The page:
Aim To describe progress of a study that will evaluate in a randomised controlled trial the effect of a formal advance care planning intervention (ACP) on: The documentation and compliance with patients EOL wishes. The quality of death, costs of care and mental health outcomes of nominated family or friends will also be assessed.
Method 334 patients, who have incurable cancer with disease progression after 1st line chemotherapy and an expected survival of 3–12 months, as well as their nominated family or friend, will be randomised to receive usual care or usual care plus ACP.
Result ACP research can be challenging. 95 participant dyads (of 334) have been randomised to the study (data available for 89). Participants had a median age of 63 (M = 63.3, SD = 10), were married (70%) and non-tertiary educated (83%). The majority identified their ethnicity as Australian (72%). Mean oncologist estimated median survival was 7.7 months (SD = 2.9). Current progress on the study and challenges to implementation of the research and recruitment will be presented, as well as data regarding screening, inclusion and exclusion of participants.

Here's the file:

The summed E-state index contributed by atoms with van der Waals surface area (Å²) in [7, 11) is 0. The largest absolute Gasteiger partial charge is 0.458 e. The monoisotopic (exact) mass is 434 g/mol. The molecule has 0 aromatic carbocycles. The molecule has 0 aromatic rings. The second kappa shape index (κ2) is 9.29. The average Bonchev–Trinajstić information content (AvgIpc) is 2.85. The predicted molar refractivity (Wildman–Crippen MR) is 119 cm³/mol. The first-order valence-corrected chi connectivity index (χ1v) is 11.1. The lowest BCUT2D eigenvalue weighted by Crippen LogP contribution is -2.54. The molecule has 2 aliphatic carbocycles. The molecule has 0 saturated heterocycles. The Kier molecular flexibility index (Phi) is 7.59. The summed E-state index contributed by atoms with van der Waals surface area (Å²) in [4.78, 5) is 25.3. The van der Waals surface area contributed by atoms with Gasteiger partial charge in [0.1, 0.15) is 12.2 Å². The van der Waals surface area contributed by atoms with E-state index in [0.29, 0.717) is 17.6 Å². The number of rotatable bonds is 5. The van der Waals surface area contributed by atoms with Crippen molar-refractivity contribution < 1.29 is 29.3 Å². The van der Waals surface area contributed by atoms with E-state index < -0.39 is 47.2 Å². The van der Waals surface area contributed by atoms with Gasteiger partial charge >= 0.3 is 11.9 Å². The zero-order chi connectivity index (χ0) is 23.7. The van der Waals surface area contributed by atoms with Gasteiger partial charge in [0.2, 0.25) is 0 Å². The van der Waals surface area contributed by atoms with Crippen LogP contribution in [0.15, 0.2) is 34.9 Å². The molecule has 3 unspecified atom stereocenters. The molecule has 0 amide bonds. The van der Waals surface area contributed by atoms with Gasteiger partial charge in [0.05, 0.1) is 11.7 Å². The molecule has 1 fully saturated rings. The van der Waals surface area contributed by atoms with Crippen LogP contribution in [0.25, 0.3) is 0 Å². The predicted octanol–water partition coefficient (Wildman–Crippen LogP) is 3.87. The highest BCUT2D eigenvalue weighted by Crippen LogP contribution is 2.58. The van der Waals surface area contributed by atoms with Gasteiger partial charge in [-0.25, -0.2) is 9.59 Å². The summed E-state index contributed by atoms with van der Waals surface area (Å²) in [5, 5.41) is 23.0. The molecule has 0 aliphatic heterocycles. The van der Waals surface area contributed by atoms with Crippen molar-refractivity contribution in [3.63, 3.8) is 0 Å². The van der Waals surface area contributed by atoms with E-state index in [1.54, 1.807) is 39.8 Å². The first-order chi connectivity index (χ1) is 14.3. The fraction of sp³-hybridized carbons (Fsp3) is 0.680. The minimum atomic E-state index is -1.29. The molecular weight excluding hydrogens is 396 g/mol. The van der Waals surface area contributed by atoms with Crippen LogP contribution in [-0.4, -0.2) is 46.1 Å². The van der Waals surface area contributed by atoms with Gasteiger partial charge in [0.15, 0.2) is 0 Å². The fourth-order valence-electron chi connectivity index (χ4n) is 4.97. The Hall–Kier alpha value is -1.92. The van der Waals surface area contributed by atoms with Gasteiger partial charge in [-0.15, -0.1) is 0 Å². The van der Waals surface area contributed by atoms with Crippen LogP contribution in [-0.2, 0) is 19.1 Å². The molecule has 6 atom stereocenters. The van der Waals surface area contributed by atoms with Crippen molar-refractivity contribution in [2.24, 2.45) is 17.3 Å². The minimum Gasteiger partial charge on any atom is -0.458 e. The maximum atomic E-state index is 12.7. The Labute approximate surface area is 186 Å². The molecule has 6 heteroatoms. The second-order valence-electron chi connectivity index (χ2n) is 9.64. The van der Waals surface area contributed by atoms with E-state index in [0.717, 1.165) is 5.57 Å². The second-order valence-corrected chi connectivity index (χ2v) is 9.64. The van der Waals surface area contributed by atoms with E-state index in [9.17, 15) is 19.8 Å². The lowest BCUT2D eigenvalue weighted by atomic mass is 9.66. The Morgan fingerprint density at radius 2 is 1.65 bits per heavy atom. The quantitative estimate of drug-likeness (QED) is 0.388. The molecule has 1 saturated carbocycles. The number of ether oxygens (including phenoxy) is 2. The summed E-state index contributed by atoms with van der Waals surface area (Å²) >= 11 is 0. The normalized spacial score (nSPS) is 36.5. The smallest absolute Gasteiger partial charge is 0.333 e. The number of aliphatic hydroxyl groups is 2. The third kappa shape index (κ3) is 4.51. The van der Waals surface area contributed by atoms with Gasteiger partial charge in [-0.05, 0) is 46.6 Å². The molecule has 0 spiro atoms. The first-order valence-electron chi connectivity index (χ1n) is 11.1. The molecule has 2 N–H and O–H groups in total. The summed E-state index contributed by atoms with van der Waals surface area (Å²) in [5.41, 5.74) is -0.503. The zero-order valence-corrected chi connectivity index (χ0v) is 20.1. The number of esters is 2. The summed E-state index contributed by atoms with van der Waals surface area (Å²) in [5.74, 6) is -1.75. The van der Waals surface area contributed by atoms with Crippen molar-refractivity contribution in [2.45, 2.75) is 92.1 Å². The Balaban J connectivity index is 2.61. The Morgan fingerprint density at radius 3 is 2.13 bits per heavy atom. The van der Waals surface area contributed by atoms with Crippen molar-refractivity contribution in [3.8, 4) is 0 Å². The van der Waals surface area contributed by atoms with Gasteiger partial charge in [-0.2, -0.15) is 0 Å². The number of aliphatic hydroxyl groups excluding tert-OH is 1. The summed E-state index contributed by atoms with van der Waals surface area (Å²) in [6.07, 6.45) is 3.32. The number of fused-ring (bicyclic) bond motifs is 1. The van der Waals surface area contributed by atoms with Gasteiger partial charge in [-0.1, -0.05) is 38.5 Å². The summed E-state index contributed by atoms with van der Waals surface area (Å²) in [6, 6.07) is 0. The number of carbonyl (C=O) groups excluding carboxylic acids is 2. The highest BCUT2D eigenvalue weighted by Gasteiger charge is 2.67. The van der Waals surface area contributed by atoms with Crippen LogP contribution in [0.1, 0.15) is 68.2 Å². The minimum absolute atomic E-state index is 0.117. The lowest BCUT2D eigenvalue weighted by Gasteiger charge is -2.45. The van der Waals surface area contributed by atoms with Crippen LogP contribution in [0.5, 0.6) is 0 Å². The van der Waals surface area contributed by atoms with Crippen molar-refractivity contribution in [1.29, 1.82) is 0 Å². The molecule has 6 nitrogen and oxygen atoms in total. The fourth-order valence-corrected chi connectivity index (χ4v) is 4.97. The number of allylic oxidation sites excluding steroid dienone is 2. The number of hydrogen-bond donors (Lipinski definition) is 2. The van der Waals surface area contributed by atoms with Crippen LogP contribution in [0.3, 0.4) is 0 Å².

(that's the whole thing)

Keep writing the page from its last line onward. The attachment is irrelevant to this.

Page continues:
Conclusion Barriers to the implementation of ACP research include: availability of skilled staff, standardisation of ACP interventions, cultural, administrative and technical barriers at hospital sites such as reluctance by clinical staff to introduce ACP research to patients and medical record systems which do not support ACP documentation. Barriers to recruitment include: patient refusal due to time barriers and fear of distress, carer refusal and low referral rate from oncologists.
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